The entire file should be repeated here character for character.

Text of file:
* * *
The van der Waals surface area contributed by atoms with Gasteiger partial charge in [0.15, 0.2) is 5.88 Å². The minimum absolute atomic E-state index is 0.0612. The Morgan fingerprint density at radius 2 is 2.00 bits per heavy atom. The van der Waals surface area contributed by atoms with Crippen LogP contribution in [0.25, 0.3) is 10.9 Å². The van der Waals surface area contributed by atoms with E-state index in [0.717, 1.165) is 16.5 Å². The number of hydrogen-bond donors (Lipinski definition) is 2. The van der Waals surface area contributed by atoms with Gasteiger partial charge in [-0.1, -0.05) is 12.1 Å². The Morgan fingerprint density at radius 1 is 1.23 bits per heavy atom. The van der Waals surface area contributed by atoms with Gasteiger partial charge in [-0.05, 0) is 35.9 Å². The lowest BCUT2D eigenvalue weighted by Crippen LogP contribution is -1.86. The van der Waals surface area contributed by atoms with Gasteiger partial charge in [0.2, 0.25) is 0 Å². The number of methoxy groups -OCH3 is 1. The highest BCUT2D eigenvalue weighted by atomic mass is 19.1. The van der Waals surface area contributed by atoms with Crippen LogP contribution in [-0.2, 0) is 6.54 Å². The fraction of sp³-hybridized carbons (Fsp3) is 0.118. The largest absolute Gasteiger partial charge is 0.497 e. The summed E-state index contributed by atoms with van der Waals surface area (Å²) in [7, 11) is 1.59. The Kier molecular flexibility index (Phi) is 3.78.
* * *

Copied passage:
The van der Waals surface area contributed by atoms with Gasteiger partial charge in [0.15, 0.2) is 5.88 Å². The minimum absolute atomic E-state index is 0.0612. The Morgan fingerprint density at radius 2 is 2.00 bits per heavy atom. The van der Waals surface area contributed by atoms with Crippen LogP contribution in [0.25, 0.3) is 10.9 Å². The van der Waals surface area contributed by atoms with E-state index in [0.717, 1.165) is 16.5 Å². The number of hydrogen-bond donors (Lipinski definition) is 2. The van der Waals surface area contributed by atoms with Gasteiger partial charge in [-0.1, -0.05) is 12.1 Å². The Morgan fingerprint density at radius 1 is 1.23 bits per heavy atom. The van der Waals surface area contributed by atoms with Gasteiger partial charge in [-0.05, 0) is 35.9 Å². The lowest BCUT2D eigenvalue weighted by Crippen LogP contribution is -1.86. The van der Waals surface area contributed by atoms with Gasteiger partial charge in [0.2, 0.25) is 0 Å². The number of methoxy groups -OCH3 is 1. The highest BCUT2D eigenvalue weighted by atomic mass is 19.1. The van der Waals surface area contributed by atoms with Crippen LogP contribution in [-0.2, 0) is 6.54 Å². The fraction of sp³-hybridized carbons (Fsp3) is 0.118. The largest absolute Gasteiger partial charge is 0.497 e. The summed E-state index contributed by atoms with van der Waals surface area (Å²) in [7, 11) is 1.59. The Kier molecular flexibility index (Phi) is 3.78.